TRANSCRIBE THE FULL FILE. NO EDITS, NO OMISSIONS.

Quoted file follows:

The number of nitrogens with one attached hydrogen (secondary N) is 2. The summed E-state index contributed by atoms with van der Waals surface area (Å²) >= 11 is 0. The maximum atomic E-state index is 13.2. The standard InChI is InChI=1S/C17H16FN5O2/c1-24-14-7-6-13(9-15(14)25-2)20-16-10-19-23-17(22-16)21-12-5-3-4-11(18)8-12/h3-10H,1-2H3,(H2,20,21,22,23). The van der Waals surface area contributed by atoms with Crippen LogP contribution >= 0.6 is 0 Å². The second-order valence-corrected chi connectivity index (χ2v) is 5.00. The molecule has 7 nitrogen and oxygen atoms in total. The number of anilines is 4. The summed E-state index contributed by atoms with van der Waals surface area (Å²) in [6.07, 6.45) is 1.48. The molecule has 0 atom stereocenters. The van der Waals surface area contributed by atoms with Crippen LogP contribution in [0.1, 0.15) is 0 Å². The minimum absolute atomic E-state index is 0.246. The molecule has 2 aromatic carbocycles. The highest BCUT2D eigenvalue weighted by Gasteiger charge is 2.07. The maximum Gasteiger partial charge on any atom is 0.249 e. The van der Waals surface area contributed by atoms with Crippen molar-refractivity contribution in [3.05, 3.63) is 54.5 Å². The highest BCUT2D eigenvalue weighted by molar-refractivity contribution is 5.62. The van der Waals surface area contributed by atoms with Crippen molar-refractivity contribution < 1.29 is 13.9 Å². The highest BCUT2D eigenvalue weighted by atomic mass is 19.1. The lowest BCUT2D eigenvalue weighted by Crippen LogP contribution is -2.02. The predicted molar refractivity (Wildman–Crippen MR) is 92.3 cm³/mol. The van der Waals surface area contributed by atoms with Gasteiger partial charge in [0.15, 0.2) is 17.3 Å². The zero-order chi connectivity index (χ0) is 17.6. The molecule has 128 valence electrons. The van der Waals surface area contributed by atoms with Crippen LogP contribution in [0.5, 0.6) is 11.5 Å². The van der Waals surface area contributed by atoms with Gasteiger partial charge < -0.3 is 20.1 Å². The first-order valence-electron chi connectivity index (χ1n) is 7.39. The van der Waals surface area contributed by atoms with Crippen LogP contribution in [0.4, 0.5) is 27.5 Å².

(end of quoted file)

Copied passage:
The number of nitrogens with one attached hydrogen (secondary N) is 2. The summed E-state index contributed by atoms with van der Waals surface area (Å²) >= 11 is 0. The maximum atomic E-state index is 13.2. The standard InChI is InChI=1S/C17H16FN5O2/c1-24-14-7-6-13(9-15(14)25-2)20-16-10-19-23-17(22-16)21-12-5-3-4-11(18)8-12/h3-10H,1-2H3,(H2,20,21,22,23). The van der Waals surface area contributed by atoms with Crippen LogP contribution >= 0.6 is 0 Å². The second-order valence-corrected chi connectivity index (χ2v) is 5.00. The molecule has 7 nitrogen and oxygen atoms in total. The number of anilines is 4. The summed E-state index contributed by atoms with van der Waals surface area (Å²) in [6.07, 6.45) is 1.48. The molecule has 0 atom stereocenters. The van der Waals surface area contributed by atoms with Crippen LogP contribution in [0.1, 0.15) is 0 Å². The minimum absolute atomic E-state index is 0.246. The molecule has 2 aromatic carbocycles. The highest BCUT2D eigenvalue weighted by Gasteiger charge is 2.07. The maximum Gasteiger partial charge on any atom is 0.249 e. The van der Waals surface area contributed by atoms with Crippen molar-refractivity contribution in [3.05, 3.63) is 54.5 Å². The highest BCUT2D eigenvalue weighted by molar-refractivity contribution is 5.62. The van der Waals surface area contributed by atoms with Crippen molar-refractivity contribution < 1.29 is 13.9 Å². The highest BCUT2D eigenvalue weighted by atomic mass is 19.1. The lowest BCUT2D eigenvalue weighted by Crippen LogP contribution is -2.02. The predicted molar refractivity (Wildman–Crippen MR) is 92.3 cm³/mol. The van der Waals surface area contributed by atoms with Gasteiger partial charge in [0.15, 0.2) is 17.3 Å². The zero-order chi connectivity index (χ0) is 17.6. The molecule has 128 valence electrons. The van der Waals surface area contributed by atoms with Crippen LogP contribution in [0.5, 0.6) is 11.5 Å². The van der Waals surface area contributed by atoms with Gasteiger partial charge < -0.3 is 20.1 Å². The first-order valence-electron chi connectivity index (χ1n) is 7.39. The van der Waals surface area contributed by atoms with Crippen LogP contribution in [0.4, 0.5) is 27.5 Å².